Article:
However, the prices are increasing slightly less than in previous quarters, with a rise of 6.8% year-on-year. 

This rise was 7.3% in the first quarter of 2022. 

This slowdown was predicted by the Notaires de France in a report published earlier this year marking property trends, citing rising inflation as a main reason to turn potential buyers off investing in property. 

Read more: ‘Slowdown ahead’: Five French property trends from latest notaire data

Read more: MAP: French house price rises continue - how is your area faring?

Non new-build property – called logement ancien in French, is defined as a property that was constructed over five years ago or one that has changed ownership.

Thierry Delesalle, president of the statistics commission of the Notaires du Grand Paris, said that despite the slowdown the “figures are still good”. 

He said he expected “several exceptional quarters to be followed by quarters that are perhaps not exceptional but still dynamic”. 

House prices have been rising in France, particularly outside of Paris, due to an increase in work from home practices and people looking for more space following the pandemic. 

2021 was a record year for the market in terms of sales, coming on the back of a stunted 2020, when sales fell due to the coronavirus pandemic. 

That created pent-up demand, and also saw many projects pushed back, adding to the high number of sales last year.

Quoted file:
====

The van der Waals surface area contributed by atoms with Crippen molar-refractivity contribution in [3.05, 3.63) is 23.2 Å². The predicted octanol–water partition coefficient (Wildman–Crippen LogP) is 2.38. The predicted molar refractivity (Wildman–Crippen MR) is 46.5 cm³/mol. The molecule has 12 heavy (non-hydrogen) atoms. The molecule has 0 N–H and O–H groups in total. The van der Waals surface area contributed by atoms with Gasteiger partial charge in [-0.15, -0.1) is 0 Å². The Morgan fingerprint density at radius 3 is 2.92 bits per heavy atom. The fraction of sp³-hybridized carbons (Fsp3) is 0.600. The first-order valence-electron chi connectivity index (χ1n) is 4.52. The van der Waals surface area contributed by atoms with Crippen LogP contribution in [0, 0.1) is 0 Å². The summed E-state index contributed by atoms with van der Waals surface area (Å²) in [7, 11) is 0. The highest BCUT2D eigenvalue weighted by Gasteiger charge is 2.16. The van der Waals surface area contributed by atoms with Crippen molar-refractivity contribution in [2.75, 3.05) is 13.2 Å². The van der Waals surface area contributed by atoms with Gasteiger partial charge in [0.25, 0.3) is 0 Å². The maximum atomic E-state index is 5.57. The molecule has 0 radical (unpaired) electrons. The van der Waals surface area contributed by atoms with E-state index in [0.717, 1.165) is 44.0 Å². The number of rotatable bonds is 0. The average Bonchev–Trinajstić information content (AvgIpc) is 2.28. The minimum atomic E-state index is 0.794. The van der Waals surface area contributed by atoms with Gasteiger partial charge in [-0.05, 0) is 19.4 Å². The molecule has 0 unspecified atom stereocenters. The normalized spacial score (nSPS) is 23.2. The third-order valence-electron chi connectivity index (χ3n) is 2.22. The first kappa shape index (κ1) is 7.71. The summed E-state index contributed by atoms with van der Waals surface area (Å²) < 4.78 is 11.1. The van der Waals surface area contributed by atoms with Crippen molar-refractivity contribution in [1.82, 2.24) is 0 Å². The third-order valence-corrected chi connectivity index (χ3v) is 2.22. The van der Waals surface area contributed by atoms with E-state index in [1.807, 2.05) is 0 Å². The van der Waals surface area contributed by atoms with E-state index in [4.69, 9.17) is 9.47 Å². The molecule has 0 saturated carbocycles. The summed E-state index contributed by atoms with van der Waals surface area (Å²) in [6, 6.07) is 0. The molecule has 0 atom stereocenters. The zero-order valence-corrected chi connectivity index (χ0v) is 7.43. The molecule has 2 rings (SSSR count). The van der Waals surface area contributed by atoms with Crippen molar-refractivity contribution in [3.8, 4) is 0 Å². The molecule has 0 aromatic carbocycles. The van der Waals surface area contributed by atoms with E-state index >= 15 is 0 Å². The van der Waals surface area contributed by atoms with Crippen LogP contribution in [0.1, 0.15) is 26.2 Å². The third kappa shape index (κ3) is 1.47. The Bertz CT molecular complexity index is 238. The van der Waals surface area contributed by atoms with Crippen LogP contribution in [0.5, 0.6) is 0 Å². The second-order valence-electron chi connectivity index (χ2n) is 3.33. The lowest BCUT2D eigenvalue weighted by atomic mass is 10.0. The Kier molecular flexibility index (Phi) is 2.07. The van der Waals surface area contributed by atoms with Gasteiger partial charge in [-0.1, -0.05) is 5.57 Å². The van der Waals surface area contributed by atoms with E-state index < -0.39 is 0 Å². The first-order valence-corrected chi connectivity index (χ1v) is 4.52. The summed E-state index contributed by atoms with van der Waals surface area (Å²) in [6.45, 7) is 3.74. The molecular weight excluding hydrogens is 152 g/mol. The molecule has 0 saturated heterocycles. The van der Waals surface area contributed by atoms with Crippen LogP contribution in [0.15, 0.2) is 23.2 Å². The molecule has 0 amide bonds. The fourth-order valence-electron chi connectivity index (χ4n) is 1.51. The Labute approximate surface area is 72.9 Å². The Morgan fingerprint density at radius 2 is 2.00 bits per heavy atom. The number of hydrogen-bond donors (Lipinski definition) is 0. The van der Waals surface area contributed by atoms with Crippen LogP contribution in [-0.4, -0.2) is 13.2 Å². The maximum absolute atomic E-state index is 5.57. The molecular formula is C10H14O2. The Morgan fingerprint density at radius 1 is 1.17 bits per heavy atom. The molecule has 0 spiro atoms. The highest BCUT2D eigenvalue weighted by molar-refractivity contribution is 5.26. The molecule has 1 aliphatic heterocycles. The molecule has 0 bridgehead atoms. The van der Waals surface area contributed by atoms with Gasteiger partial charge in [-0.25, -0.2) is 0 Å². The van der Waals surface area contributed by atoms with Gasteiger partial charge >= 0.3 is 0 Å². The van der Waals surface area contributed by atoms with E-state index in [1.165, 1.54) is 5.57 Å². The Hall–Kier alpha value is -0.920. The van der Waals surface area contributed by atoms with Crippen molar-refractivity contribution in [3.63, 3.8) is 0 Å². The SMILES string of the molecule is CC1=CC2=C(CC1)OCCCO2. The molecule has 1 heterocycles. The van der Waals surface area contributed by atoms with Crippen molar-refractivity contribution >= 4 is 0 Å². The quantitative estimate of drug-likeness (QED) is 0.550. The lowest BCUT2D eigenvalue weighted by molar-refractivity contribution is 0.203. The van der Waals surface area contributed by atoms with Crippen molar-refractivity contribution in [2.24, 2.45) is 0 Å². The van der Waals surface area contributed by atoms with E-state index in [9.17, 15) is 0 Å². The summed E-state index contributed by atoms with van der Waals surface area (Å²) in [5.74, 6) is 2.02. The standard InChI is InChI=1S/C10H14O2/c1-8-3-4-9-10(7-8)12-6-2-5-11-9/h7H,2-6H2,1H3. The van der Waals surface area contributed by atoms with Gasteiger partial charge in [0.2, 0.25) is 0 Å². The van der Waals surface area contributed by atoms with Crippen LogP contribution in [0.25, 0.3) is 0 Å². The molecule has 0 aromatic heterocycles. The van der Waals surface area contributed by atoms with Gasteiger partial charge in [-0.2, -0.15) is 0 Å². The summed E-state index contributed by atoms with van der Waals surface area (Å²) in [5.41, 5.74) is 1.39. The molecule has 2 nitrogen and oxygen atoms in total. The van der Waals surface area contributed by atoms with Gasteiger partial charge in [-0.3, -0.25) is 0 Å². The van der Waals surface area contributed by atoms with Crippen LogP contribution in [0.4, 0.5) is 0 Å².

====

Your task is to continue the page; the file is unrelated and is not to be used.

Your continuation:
Thomas Lefebvre, scientific director of property price comparison company Meilleurs Agents, said that the trend of people leaving big cities for medium-sized cities is continuing. This is causing these medium-sized cities to grow faster than larger cities such as Paris, Marseille, etc..

“We are on the cusp of a change. The market is holding its breath,” he said. 

Plant pots and hanging baskets on balconies

There is no specific, national law that prohibits decorating the balcony of a flat that you rent or own with flower pots, hanging baskets or other garden decorations. 

However, occasionally there are local laws.

The main one is a ban on hanging baskets or flowerpots on the outside of the railing (hanging over the street). This is for safety reasons. 

Additionally, some buildings will have a specific rule banning this. 

To find out if it is the case you should check with your syndic or landlord, or check with your local mairie.

Read more: French property syndics: What can I do if mine stops responding? 

Otherwise, to be absolutely sure, avoid hanging any pots or plants over the street and this way you will almost definitely be complying with any rules. 

Additionally, it is good advice to fix your plants or pots to something to stop them blowing away or falling.

You – the flat owner or the tenant, whoever lives in the property – is liable for any damage or injury caused by an object from your balcony onto the street.